Throughout Joker, we’ve seen constant reminders of his fragile mental state, from being beaten up by three kids in an alleyway to hallucinating that his therapist is in front of him on the subway.
He doesn’t seem to fully understand that these are hallucinations; at first it’s a recurring dream, then he seems to be taking the pills he was prescribed for them. But by ignoring these obvious warning signs, Arthur becomes increasingly unhinged, culminating in him shooting Murray Franklin dead on live TV.
The whole concept of the Joker is that he is a blank canvas. He can be anybody, and anyone can be him. Arthur Fleck is but one of many possible Jokers.
But even here, the film is in an awkward middle ground as it tries to explain the Joker’s origins while not trying to invest any reveal with deeper meaning. To maintain this thin line, the film has to erase its own premise, which is that the Joker’s origin story is meaningless.
That’s why we’re left with a vague sense of “huh?” as we walk out of the theater, because it’s hard to square a film where Joker’s origin story is meaningless with one that has an ending that seeks to explain it anyway.
Joker is in a padded cell, still wearing his clown makeup. He laughs and laughs as a couple of orderlies drag him away. The film ends with him having killed the psychiatrist (denoted by the bloodstains coming from his footprints) and being chased around the asylum.
This ending leaves audiences wondering if the film has set up another sequel or if it’s all been a delusion in Arthur’s mind — hence the title Joker — and he murders everyone and gets sent to Arkham Asylum. But even here, the film is in an awkward middle ground as it tries to explain the Joker’s origins while not trying to invest any reveal with deeper meaning.
Was Arthur Fleck always going mad? Or was there something out there that tipped him over the edge? Was it Penny, his mother? Was it Thomas Wayne? Was it society and late-stage capitalism?
The answers are left to viewers to decide, but we can form some interesting conclusions when we examine Arthur’s story from beginning to end.
The film’s biggest twist is the fact that Joker’s mother Penny was never a part of his life, and was actually a patient at Arkham State Hospital. She was also the one who killed his father Thomas Wayne, as revealed in a letter that Arthur found in Thomas Wayne’s secret room. Arthur then sneaked into the hospital and killed Penny with a pillow — but not before she told him she loved him.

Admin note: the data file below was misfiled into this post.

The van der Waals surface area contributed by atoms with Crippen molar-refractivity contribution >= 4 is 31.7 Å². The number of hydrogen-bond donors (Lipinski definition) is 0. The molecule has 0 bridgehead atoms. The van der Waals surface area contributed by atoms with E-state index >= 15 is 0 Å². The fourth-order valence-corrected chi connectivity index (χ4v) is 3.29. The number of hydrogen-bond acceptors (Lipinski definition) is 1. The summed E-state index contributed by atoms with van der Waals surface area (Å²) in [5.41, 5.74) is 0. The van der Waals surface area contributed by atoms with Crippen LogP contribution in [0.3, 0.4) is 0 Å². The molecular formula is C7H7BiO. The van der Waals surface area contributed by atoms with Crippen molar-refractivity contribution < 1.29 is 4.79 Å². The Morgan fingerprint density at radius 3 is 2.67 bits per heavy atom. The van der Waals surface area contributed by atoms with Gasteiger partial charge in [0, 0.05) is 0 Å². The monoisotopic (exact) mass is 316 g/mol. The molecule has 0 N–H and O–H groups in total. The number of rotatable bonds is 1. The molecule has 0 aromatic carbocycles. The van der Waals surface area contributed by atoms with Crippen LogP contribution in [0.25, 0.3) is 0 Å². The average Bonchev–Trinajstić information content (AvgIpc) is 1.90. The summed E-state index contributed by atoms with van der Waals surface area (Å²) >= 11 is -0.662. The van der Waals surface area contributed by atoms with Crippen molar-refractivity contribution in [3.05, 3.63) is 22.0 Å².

He eventually enters an elevator where he breaks down laughing and crying from what he has done, and we hear the same laugh that echoed through Gotham City at the end of The Dark Knight — confirming that this movie is set in the same universe.
We also see a TV news report of the riots in Gotham, which is being called “Murray Franklin Day” in honor of Murray Franklin who had been killed by Arthur earlier on.
A lot of people have been asking about the ending of Joker, and what it all means. Well, we’re going to try and explain that here.
There’s a few things you need to understand before we can get into what that scene means:
Arthur Fleck (Joaquin Phoenix) is insane. He hallucinates, he hears voices, he forgets basic facts, he’s very easily confused – he’s just not right in the head.
The Joker isn’t real. This is key to understanding this. Arthur Fleck invents the Joker as a persona for himself, because he thinks that it’s funny. The Joker is a character he creates – this is why when he’s asked who he is by De Niro, Arthur replies “I used to think my life was a tragedy…but now I realize…”
The Joker doesn’t actually exist in reality – everything we see in the movie has been through the twisted prism of Fleck’s mind. So everything we see in the movie could be questioned – did it really happen? Is it real? Or was it something Fleck thought happened?
As a comic book character, the Joker is one of the most iconic villains in history. He’s been through many iterations over the years, but his origin story has always remained as ambiguous as his motives. It’s not a surprise that people are trying to find meaning in Joker’s backstory, but what does it mean for you?